The volunteer builder category is reserved for those individuals who give of their time and talents to ensure that opportunities exist for others. The late Jim Johnson truly fit that bill, serving as a driving force behind numerous sports organizations and local groups, from the time of his arrival in Thunder Bay in the early 1970s, to his passing in 2008.
Moving from Toronto to Thunder Bay he quickly got involved in his adopted hometown, serving as a coach in the minor ranks and as a director with junior hockey organizations. Throughout the 1980s and 90s he coached his way up through the minor ranks to the AAA level, helping lead teams to provincial honours, and coaching the Thunder Bay Bearcats to a bronze medal at the 1988 Air Canada Cup National Midget championships. A certified instructor, he provided NCCP coaching clinics for over a decade, throughout the country and as far away as England.
In the late 1980s he began working on the formation of a hockey league that would allow local players the opportunity to stay at home, and still have the chance to compete at the highest level. In 1989, his dream became a reality with the formation of the Thunder Bay AAA Kings. Serving as their first president, he remained active with the league as a coach, director and long-time supporter. The legacy of his vision remains to this day with a number of Kings alumni going on to enjoy full collegiate scholarships and pro hockey careers, with many of them making it to the NHL, including his two sons Greg and Ryan.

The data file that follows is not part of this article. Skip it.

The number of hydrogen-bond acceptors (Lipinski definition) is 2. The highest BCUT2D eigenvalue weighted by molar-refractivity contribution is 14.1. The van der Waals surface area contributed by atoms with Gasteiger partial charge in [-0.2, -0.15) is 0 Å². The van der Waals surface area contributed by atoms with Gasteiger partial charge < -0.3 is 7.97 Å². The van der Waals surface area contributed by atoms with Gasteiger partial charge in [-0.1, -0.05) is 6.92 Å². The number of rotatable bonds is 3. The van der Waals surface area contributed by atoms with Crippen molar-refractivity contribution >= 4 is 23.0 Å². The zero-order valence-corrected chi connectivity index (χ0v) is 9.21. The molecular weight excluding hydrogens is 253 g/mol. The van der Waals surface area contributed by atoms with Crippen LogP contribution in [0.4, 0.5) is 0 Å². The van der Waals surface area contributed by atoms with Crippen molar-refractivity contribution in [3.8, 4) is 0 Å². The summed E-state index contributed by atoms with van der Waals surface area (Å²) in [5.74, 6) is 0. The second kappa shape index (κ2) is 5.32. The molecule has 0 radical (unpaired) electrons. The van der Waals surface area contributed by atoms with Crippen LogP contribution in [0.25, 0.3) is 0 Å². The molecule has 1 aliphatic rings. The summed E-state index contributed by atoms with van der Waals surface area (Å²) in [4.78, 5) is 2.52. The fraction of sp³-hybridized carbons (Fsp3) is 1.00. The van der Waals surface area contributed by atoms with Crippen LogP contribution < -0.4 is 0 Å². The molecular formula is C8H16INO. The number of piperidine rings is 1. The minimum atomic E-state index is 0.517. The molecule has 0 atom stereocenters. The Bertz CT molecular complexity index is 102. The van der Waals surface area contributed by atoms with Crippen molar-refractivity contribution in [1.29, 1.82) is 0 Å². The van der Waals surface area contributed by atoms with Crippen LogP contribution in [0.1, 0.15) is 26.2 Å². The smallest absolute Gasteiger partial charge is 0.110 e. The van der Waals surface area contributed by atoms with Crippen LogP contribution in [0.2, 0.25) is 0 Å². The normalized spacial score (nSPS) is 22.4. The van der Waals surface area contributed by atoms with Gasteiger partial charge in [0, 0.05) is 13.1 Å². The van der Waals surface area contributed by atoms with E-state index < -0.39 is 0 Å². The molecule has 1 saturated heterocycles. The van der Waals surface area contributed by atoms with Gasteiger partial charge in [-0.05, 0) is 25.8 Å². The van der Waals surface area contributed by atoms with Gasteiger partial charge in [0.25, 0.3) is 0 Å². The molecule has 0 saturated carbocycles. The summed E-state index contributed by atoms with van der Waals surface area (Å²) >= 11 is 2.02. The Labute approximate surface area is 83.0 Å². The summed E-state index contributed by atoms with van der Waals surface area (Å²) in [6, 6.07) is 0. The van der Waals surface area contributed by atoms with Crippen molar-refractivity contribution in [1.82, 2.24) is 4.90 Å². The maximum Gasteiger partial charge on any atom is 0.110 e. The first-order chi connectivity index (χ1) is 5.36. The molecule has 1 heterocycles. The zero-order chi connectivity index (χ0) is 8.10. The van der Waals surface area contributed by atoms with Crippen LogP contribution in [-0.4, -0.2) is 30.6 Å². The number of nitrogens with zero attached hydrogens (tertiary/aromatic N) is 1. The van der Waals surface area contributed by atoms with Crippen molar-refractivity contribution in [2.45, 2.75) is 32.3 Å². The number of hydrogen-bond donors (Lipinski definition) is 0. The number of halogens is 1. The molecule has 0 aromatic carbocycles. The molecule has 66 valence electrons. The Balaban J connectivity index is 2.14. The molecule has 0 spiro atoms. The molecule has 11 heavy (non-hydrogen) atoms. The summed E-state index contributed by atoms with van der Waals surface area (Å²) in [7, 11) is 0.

Another legacy of this builder of sport, is the Thunder Bay Tournament Centre, which he helped create during the mid 1990s, and helped promote as the site of NHL development camps. In 2000, he was approached by Lakehead University and asked to help lead the charge in re-introducing a varsity hockey program to the school. Becoming the programs lead investor he encouraged others to follow suit, with CIS hockey returning to the area for the 2001-02 season. Fittingly, Jim became the first President and Director of Hockey Operations for Thunderwolves Hockey, a position he held until 2005.
Jim's contributions to Thunder Bay were not just limited to sports, as he was also active with a number of groups, always working hard to make his community the best that it could be. To see the legacy left behind by this exceptional builder, one need only look at the incredible number of citizens, athletes and fans who continue to benefit from the many projects he initiated through his forward thinking approach and unwavering dedication.
Inducted to the Northwestern Ontario Sports Hall of Fame in September 24, 2016